Search found 227 matches

by SkyBrowser
Tue Apr 13, 2021 10:12 pm
Forum: Observing
Topic: Headsup: COMET ATLAS APPROACHES EARTH
Replies: 1
Views: 12

Re: Headsup: COMET ATLAS APPROACHES EARTH

Here's its track. The JPL magnitudes are somewhat fainter than those reported currently.


C2020 R4.jpg
C2020 R4.jpg (94.29 KiB) Viewed 3 times
by SkyBrowser
Fri Apr 09, 2021 4:13 pm
Forum: Observing
Topic: Lunar observations Wed March 24th 2021
Replies: 0
Views: 102

Lunar observations Wed March 24th 2021

Finally got around to transcribing one set of notes from an evening's lunar observing. The Moon was around 11.5 days old (waxing gibbous) and high in the sky. Just how we like it :) Mare Humorum 2016 UT ===================== 2019 UT. Looked at Mare Humorum again, with the LE7.5 and variable polarise...
by SkyBrowser
Wed Apr 07, 2021 2:57 pm
Forum: Observing
Topic: Mu Cephei
Replies: 10
Views: 137

Re: Mu Cephei

Tracie Heywood wrote: Wed Apr 07, 2021 1:45 pm due to its strong red colour, it is quite common for some observers to see a range a few tenths of a magnitude brighter and for others to see a range a few tenths fainter.
We all react differently to red???
by SkyBrowser
Wed Apr 07, 2021 2:55 pm
Forum: Observing
Topic: Mu Cephei
Replies: 10
Views: 137

Re: Mu Cephei

stella wrote: Wed Apr 07, 2021 12:02 pm "Garnett Star"? Do you mean Warren Mitchell?
Would that be the Alfa star?
by SkyBrowser
Wed Apr 07, 2021 2:51 pm
Forum: Observing
Topic: Chi Cygni
Replies: 4
Views: 304

Re: Chi Cygni

Was that all done with binoculars? Which comparison chart do you use?
by SkyBrowser
Wed Apr 07, 2021 10:56 am
Forum: Observing
Topic: Mu Cephei
Replies: 10
Views: 137

Re: Mu Cephei

Has anybody noticed any sign of variability?
by SkyBrowser
Tue Apr 06, 2021 3:25 pm
Forum: Observing
Topic: Mu Cephei
Replies: 10
Views: 137

Mu Cephei

While looking for the nova last Friday night I took a quick look at Mu Cephei, the Garnet Star. It's certainly red! Much redder than Arcturus for example, though I always see an orangey colour when I look at that. It's a semi-regular variable with a quoted period of 730 days and a range of 3.4 to 5....
by SkyBrowser
Sat Apr 03, 2021 1:28 pm
Forum: Observing
Topic: Nova in Cassiopeia
Replies: 20
Views: 554

Re: Nova in Cassiopeia

At 2345UT, I managed to get the spotting 'scope onto the nova, fairly quickly in fact as I lucked onto Beta Cas, backed off to Alpha Cas to double-check and then slid across to M52. The nova was easily seen, as was the mag 9 star close by. There's a line of four stars between the nova and M52. The t...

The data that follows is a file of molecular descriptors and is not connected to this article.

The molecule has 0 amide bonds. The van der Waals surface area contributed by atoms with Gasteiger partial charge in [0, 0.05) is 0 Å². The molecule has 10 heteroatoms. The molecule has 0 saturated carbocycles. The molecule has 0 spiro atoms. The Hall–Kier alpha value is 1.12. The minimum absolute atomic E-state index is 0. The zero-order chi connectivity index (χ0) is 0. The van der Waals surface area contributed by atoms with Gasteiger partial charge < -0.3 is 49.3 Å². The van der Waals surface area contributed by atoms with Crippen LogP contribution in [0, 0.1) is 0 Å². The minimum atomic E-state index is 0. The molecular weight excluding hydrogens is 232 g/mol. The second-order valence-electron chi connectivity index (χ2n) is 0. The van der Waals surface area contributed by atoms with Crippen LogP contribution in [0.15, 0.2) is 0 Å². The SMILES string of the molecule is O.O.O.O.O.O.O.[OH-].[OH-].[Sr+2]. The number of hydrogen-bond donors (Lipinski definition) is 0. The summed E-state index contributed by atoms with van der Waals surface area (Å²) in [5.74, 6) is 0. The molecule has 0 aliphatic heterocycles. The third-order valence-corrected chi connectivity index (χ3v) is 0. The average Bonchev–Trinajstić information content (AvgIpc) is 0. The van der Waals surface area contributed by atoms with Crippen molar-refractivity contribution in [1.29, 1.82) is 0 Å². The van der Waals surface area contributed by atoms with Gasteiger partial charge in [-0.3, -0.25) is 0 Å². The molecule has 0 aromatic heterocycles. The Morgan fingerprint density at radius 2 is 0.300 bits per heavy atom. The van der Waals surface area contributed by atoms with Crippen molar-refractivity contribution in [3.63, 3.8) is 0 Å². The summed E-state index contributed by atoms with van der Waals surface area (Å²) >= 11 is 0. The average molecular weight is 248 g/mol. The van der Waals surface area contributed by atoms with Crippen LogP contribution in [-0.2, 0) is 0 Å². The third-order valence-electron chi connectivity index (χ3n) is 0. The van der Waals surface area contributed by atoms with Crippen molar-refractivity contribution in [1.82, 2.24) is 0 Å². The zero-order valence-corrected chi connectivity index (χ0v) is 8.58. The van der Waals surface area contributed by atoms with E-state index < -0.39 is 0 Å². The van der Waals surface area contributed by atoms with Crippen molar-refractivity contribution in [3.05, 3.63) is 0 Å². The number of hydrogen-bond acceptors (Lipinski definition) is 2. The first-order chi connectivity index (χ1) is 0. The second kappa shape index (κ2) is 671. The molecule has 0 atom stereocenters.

by SkyBrowser
Fri Apr 02, 2021 10:45 pm
Forum: Observing
Topic: Nova in Cassiopeia
Replies: 20
Views: 554

Re: Nova in Cassiopeia

Managed, at last, at 2057UT, to see the nova - from an upstairs window! It was easy to find. Alpha and Beta Cassiopeia fit nicely into the FOV of my 8x50s. Follow the line joining them, up and to the east one FOV's worth and the nova is on the eastern edge of the FOV. Another half FOV and it's in th...
by SkyBrowser
Tue Mar 30, 2021 8:52 am
Forum: Observing
Topic: Nova in Cassiopeia
Replies: 20
Views: 554

Re: Nova in Cassiopeia

I'm waiting for the Moon to drop out of the evening skies. I don't know if I'll be able to see it through my 8x50s. If not, I'll try with my spotting 'scope, but then I might struggle to find it! And I have to go walkabout to get a sufficiently good northern horizon.
by SkyBrowser
Tue Mar 30, 2021 8:48 am
Forum: Observing
Topic: Jupiter and Saturn
Replies: 14
Views: 468

Re: Jupiter and Saturn

Good catch! From my latitude at least, at 0600 BST Saturn is six degrees above the horizon. And Jupiter a miserable three degrees. And the Sun nine degrees below the horizon. So it must have been getting light?
by SkyBrowser
Sat Mar 27, 2021 3:01 pm
Forum: Space exploration
Topic: Tianwen-1 reaches Mars
Replies: 15
Views: 496

Re: Tianwen-1 reaches Mars

I was thinking in terms of the sheer density of the Venus atmosphere, which is some ninety times denser than Earth’s. Isn't there a story about the first Russian lander - its parachutes opened fairly early on, but the density of the atmosphere slowed the descent so much that the batteries went flat...
by SkyBrowser
Fri Mar 26, 2021 5:57 pm
Forum: Observing
Topic: Jupiter and Saturn
Replies: 14
Views: 468

Re: Jupiter and Saturn

Anybody seen them yet? They're rising more than an hour before the Sun, but they're still very low down.
by SkyBrowser
Fri Mar 26, 2021 4:09 pm
Forum: Observing
Topic: Venus
Replies: 3
Views: 153

Venus

Venus is in conjunction with the Sun today! So, from tomorrow (I guess) it's an Evening Star once more. Not that we'll be able to see it for a while, two or three weeks maybe? But do keep an eye open for it if you have a good western horizon. Once the Sun is safely below the horizon use binoculars t...
by SkyBrowser
Thu Mar 25, 2021 10:58 am
Forum: Observing
Topic: Nova in Cassiopeia
Replies: 20
Views: 554

Re: Nova in Cassiopeia

AAVSO reports show 7.5-8.2 over the last few days. I'd guess the median is around 7.8. But it's certainly not fading rapidly yet ...

I've yet to see it!